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It is said that the biological profile of the remains of an infant buried in the 80s do not match the mother

Three retired doctors have appeared in court in Alicante charged with stealing a baby and having it adopted thirty years ago after DNA tests conducted by the Institute of Toxicology revealed that the biological profile of the remains of an infant buried in the 80s not match the mother.

The doctors, who have been charged with illegal detention, have denied that the baby girl had survived labour and that they took part in its subsequent kidnapping by offering it up for adoption.

Preliminary proceedings were instituted about a year at the request of the Attorney after it was first discovered that the DNA of the bone remains from a newborn girl, who was exhumed from a grave in Alicante cemetery, did not match those of the mother.

At the time the magistrate investigating the case took statements from two former gynecologists from the clinic where the complainant gave birth, together with another from the doctor who signed the death certificate.

Between 1950 and 1980 estimates put the total number of children that are thought to have been illegally adopted in Spain at around 300,000. This was done through a network of Catholic Church-run children’s homes and private hospitals would take newborn infants, typically from young, impoverished single mothers, who were told that their baby had died.

Despite other ongoing investigations this is the first time in the province of Alicante that criminal proceedings have ever been made for the alleged theft of babies. It is understood, however, that a further four cases are close to appearing in court. Three of them are waiting for reports while the fourth awaits the laboratory to rule on the genetic profile of exhumed skeletal remains.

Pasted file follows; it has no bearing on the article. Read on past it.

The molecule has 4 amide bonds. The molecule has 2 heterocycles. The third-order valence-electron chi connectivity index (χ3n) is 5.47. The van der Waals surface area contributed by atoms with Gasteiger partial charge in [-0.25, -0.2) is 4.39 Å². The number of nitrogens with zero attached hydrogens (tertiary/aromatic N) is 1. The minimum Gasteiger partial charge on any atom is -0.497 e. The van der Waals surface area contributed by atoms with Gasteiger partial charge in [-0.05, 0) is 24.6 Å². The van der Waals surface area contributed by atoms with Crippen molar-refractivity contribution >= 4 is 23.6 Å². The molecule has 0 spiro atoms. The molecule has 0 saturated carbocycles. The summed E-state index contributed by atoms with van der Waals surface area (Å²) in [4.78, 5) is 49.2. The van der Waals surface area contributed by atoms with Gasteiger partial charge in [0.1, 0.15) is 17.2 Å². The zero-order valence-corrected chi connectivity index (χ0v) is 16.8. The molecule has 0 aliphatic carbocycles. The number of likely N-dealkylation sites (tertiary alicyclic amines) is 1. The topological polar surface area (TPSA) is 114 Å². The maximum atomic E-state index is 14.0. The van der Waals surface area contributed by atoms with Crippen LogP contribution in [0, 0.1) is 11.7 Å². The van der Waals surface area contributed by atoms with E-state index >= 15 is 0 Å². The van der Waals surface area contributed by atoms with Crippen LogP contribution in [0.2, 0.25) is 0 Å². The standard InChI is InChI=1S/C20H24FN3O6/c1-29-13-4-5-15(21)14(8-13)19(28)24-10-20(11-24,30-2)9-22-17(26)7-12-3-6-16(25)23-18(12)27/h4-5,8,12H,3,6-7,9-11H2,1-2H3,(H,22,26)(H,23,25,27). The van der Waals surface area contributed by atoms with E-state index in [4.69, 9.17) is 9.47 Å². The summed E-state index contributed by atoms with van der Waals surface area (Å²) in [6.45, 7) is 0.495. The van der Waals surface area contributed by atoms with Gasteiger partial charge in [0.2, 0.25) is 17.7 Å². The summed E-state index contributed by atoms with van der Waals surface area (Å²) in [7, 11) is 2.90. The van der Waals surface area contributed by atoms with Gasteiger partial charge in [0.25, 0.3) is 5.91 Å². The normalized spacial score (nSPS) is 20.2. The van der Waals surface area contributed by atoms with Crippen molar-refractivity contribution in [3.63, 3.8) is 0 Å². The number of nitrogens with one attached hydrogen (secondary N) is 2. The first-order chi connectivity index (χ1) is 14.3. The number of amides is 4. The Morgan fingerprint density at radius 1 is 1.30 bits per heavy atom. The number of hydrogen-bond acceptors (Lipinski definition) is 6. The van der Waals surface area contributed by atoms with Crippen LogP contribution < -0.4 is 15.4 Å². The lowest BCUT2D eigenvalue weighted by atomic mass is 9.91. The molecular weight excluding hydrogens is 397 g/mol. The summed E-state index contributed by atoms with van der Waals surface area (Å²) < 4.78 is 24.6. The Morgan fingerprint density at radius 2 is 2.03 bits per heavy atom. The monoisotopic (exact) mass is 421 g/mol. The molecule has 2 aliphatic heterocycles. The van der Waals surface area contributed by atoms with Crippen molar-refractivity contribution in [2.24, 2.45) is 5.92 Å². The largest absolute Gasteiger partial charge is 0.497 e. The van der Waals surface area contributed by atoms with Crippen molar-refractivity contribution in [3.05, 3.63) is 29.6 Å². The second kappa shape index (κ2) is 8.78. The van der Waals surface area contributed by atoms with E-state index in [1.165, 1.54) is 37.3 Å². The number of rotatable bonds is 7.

Alicante prosecutors first initiated an investigation into alleged baby thefts from hospitals in 2011 after an avalanche of complaints had reached the Nation’s courts from the National Association of People Affected by Irregular Adoptions (Add).

After three years of research, opening graves, over a dozen niches and interviews with more than sixty families, however, the prosecutor has aborted almost all of the cases because it was impossible to continue with the investigations because of DNA either matches or the time lapses involved who are alleged to have died at, or within 24 hours of, their birth, which many relatives now suspect were the subject of illegal adoption.

Filed under: http://www.theleader.info/article/46402/

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